Southern right whales / Tohorā
Southern right whales can be found in the Southern Hemisphere, mainly between 20° and 55° South. They used to be common around mainland New Zealand but due to extensive whaling they are now a rarity. Auckland and Campbell Islands in the sub Antarctic have a larger population that seems to be increasing every year at about 4-7% according to some research.
Why are they known as right whales? It is believed that they get their name as they were considered to be the “right” whale to hunt during the whaling days. They yielded large amounts of oil from their blubber, floated once dead and could be quite curious and slow moving. It is also possible that they got their name as they were considered to be the “right” whale with all the characteristics of a “true” whale.
There used to be a breeding population of them right here in Kaikōura and many stories tell of Southern right whales in South bay, where our Whale Watch boats depart from. Today we are lucky if we see one individual per year. In winter they migrate between their summer feeding grounds to their winter breeding grounds and if we were to see them here, it would more likely happen in July/August. This year of 2021 we were extremely lucky to have a cow and calf pair that moved from the northern side of Kaikōura down to the southern side and spent days milling close to the beach. They were even seen just off the beach in front of our Whale Watch office!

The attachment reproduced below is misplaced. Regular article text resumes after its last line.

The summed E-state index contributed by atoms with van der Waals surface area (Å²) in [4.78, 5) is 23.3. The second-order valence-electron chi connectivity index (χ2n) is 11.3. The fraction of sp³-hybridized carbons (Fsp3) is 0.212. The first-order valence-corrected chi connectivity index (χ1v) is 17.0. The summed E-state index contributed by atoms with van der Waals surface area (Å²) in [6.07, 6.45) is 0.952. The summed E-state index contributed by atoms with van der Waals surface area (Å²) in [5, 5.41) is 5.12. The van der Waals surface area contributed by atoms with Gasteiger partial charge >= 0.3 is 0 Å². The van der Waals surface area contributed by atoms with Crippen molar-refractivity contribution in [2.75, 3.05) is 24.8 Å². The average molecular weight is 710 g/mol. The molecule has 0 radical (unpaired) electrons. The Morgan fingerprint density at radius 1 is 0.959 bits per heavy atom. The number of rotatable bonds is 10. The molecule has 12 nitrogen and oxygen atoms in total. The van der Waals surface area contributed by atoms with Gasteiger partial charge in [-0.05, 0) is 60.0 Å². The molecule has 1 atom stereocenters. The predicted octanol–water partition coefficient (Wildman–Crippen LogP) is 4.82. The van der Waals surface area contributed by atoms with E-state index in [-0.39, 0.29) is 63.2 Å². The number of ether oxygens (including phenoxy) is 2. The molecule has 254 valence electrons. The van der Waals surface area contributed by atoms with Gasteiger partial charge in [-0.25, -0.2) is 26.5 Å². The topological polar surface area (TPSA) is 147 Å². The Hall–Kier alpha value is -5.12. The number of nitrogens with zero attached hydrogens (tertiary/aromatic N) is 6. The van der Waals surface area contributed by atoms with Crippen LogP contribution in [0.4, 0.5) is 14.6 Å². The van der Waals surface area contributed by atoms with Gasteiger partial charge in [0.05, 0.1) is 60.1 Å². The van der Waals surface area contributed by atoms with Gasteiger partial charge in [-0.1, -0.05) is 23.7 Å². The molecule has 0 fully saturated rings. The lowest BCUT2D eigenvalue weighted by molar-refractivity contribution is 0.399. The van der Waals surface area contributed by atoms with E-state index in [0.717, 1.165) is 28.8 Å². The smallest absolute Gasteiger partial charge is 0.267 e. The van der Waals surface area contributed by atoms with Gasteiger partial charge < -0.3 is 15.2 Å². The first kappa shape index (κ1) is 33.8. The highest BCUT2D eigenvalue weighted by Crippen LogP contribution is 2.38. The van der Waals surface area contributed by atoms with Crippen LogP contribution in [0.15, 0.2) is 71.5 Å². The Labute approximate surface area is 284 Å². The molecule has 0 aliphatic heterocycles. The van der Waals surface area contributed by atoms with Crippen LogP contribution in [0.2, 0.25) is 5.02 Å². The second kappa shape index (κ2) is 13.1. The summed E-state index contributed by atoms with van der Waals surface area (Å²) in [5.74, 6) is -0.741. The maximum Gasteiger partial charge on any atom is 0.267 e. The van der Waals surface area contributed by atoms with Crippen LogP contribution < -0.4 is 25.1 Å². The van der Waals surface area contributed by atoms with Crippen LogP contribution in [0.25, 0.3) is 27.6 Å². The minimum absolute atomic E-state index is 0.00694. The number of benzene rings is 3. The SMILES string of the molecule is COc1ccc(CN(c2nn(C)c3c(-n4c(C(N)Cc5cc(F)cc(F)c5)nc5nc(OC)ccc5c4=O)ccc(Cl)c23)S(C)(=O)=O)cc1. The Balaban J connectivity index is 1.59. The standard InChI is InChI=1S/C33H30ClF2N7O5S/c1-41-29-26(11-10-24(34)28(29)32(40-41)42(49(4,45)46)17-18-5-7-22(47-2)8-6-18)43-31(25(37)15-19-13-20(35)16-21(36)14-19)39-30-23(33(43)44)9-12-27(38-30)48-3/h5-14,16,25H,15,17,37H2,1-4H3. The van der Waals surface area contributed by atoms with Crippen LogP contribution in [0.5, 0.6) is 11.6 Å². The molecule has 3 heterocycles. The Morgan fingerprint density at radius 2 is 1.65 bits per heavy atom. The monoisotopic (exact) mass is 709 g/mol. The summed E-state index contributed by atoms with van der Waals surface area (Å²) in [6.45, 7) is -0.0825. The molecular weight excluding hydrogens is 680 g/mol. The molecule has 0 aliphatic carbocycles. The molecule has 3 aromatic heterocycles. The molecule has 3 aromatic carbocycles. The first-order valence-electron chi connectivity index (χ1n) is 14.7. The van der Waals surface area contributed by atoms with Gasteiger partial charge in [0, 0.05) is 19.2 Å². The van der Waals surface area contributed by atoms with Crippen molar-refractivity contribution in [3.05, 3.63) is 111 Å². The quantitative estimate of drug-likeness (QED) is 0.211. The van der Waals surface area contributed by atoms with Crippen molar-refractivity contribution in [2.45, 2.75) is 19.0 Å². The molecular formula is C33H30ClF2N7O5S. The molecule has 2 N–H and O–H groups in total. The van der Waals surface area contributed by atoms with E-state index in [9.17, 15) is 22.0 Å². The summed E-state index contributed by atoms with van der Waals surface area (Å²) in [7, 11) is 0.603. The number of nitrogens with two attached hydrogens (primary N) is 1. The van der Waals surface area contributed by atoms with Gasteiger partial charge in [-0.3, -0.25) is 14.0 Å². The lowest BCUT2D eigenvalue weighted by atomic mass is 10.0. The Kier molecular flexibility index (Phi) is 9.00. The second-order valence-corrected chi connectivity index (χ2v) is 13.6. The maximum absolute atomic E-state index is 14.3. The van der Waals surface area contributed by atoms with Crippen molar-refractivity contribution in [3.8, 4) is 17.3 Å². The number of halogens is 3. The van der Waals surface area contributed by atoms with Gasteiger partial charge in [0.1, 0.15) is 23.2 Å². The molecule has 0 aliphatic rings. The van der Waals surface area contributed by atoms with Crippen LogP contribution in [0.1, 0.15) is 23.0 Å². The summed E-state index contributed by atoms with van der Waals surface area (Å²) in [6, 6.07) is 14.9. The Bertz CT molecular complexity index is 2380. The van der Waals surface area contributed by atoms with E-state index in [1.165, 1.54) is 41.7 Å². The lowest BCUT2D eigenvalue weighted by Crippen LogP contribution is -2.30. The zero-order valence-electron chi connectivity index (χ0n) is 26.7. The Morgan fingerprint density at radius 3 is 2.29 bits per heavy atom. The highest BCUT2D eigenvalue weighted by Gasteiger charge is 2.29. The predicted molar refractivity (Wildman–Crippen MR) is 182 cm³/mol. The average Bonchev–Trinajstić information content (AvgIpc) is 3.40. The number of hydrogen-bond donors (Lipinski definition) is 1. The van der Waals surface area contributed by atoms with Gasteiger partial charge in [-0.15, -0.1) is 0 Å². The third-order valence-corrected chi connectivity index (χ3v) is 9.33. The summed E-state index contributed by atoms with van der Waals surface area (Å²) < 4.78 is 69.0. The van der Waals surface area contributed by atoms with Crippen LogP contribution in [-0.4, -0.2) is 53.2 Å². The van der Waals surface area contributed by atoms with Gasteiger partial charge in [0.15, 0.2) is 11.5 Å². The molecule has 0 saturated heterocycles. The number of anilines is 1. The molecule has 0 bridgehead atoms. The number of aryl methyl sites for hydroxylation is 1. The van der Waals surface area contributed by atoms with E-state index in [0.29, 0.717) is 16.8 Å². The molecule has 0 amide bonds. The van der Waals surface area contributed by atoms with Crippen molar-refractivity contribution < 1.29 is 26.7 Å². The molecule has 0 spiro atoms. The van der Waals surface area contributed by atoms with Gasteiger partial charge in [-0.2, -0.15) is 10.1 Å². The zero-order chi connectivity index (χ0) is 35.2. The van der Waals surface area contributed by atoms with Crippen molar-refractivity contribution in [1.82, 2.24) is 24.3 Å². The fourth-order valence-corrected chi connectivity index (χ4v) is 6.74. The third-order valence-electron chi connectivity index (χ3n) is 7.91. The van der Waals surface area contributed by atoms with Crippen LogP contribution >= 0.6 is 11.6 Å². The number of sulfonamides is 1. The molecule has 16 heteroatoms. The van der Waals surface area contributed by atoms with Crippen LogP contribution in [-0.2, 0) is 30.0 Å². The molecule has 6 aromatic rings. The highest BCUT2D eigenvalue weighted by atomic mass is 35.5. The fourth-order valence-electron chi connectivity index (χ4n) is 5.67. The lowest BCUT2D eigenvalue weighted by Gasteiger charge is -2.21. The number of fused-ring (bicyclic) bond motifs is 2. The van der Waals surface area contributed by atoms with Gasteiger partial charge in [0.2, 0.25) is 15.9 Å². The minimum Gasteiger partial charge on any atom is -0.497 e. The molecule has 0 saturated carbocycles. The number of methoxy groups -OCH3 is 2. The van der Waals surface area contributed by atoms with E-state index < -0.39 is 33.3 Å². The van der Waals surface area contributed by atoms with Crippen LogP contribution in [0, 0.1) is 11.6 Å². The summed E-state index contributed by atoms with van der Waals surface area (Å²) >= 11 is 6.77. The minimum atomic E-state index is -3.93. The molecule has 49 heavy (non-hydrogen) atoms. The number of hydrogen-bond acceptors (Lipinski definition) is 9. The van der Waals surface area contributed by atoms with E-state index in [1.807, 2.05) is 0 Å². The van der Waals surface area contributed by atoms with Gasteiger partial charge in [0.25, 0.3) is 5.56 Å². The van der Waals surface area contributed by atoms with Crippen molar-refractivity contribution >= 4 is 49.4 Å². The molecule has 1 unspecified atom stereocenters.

Cow and calf pair. Photo credit: Mal Hackett
They are very different from other species of whales that we would more commonly see here as they lack a dorsal fin! With their black/white colouration it makes it easy to distinguish them from other species of whales. Each individual can be identified by their callosities. These callosities are large white growths on their heads that have whale lice and barnacles in them. The shape and placement of these are unique to an individual! If you get the chance to see a Southern right whale, try and get a photo of the side of their head and this can help researches to study their population!
Side view and callosities. Photo credit: Annika Dahlberg
By looking at the spout/blow of a whale you might be able to see what species of whale it is! As they come up to breathe and produce their spout/blow, it is bushy and V-shaped which is quite unique to Southern right whales.
Spout/blow. Photo credit: Mal Hackett
Southern right whales can be quite acrobatic and can be seen breaching out of the water and slapping their tails on the water. A behaviour that is unique to these whales is known as “sailing”. They put their large tail out of the water to catch the wind! They can manage to sail short distances with their tail!
Photo credit: University of Auckland southern right whale research team 2009
Did you know? Some calves are born almost fully white! As they get older they tend to turn slightly darker but still have a grey colouration rather than black!